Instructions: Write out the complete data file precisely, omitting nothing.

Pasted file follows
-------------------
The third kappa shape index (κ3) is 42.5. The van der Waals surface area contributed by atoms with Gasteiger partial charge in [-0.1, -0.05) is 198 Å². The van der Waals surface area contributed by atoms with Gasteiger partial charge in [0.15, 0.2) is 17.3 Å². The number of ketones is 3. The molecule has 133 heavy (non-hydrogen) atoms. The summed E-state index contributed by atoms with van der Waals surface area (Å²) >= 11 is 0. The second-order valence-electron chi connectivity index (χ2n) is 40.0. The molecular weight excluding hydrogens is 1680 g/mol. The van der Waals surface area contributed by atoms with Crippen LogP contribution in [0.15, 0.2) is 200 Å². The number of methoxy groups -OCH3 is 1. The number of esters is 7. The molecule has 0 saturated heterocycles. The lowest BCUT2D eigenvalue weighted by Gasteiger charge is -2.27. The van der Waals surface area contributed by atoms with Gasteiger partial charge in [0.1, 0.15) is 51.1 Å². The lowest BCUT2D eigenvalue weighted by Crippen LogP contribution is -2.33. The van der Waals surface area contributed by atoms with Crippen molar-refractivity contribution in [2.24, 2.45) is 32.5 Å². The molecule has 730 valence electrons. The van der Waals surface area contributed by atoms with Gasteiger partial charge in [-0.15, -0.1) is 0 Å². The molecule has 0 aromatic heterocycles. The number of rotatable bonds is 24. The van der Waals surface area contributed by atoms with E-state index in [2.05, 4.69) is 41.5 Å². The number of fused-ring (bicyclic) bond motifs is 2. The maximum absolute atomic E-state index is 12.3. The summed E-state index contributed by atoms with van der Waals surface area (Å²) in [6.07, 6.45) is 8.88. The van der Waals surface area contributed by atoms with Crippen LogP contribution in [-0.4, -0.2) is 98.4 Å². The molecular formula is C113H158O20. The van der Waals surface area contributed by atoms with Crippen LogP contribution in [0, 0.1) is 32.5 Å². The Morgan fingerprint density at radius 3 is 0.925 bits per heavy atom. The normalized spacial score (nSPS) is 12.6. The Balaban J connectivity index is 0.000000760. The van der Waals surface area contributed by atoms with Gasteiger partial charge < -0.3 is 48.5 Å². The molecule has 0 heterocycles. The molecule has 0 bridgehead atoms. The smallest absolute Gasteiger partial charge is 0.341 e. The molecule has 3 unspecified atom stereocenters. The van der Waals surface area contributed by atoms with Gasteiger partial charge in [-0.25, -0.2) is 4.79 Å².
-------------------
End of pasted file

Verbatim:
The third kappa shape index (κ3) is 42.5. The van der Waals surface area contributed by atoms with Gasteiger partial charge in [-0.1, -0.05) is 198 Å². The van der Waals surface area contributed by atoms with Gasteiger partial charge in [0.15, 0.2) is 17.3 Å². The number of ketones is 3. The molecule has 133 heavy (non-hydrogen) atoms. The summed E-state index contributed by atoms with van der Waals surface area (Å²) >= 11 is 0. The second-order valence-electron chi connectivity index (χ2n) is 40.0. The molecular weight excluding hydrogens is 1680 g/mol. The van der Waals surface area contributed by atoms with Crippen LogP contribution in [0.15, 0.2) is 200 Å². The number of methoxy groups -OCH3 is 1. The number of esters is 7. The molecule has 0 saturated heterocycles. The lowest BCUT2D eigenvalue weighted by Gasteiger charge is -2.27. The van der Waals surface area contributed by atoms with Gasteiger partial charge in [0.1, 0.15) is 51.1 Å². The lowest BCUT2D eigenvalue weighted by Crippen LogP contribution is -2.33. The van der Waals surface area contributed by atoms with Crippen molar-refractivity contribution in [2.24, 2.45) is 32.5 Å². The molecule has 730 valence electrons. The van der Waals surface area contributed by atoms with Gasteiger partial charge in [-0.15, -0.1) is 0 Å². The molecule has 0 aromatic heterocycles. The number of rotatable bonds is 24. The van der Waals surface area contributed by atoms with E-state index in [2.05, 4.69) is 41.5 Å². The number of fused-ring (bicyclic) bond motifs is 2. The maximum absolute atomic E-state index is 12.3. The summed E-state index contributed by atoms with van der Waals surface area (Å²) in [6.07, 6.45) is 8.88. The van der Waals surface area contributed by atoms with Crippen LogP contribution in [-0.4, -0.2) is 98.4 Å². The molecular formula is C113H158O20. The van der Waals surface area contributed by atoms with Crippen LogP contribution in [0, 0.1) is 32.5 Å². The Morgan fingerprint density at radius 3 is 0.925 bits per heavy atom. The normalized spacial score (nSPS) is 12.6. The Balaban J connectivity index is 0.000000760. The van der Waals surface area contributed by atoms with Gasteiger partial charge < -0.3 is 48.5 Å². The molecule has 0 heterocycles. The molecule has 0 bridgehead atoms. The smallest absolute Gasteiger partial charge is 0.341 e. The molecule has 3 unspecified atom stereocenters. The van der Waals surface area contributed by atoms with Gasteiger partial charge in [-0.25, -0.2) is 4.79 Å².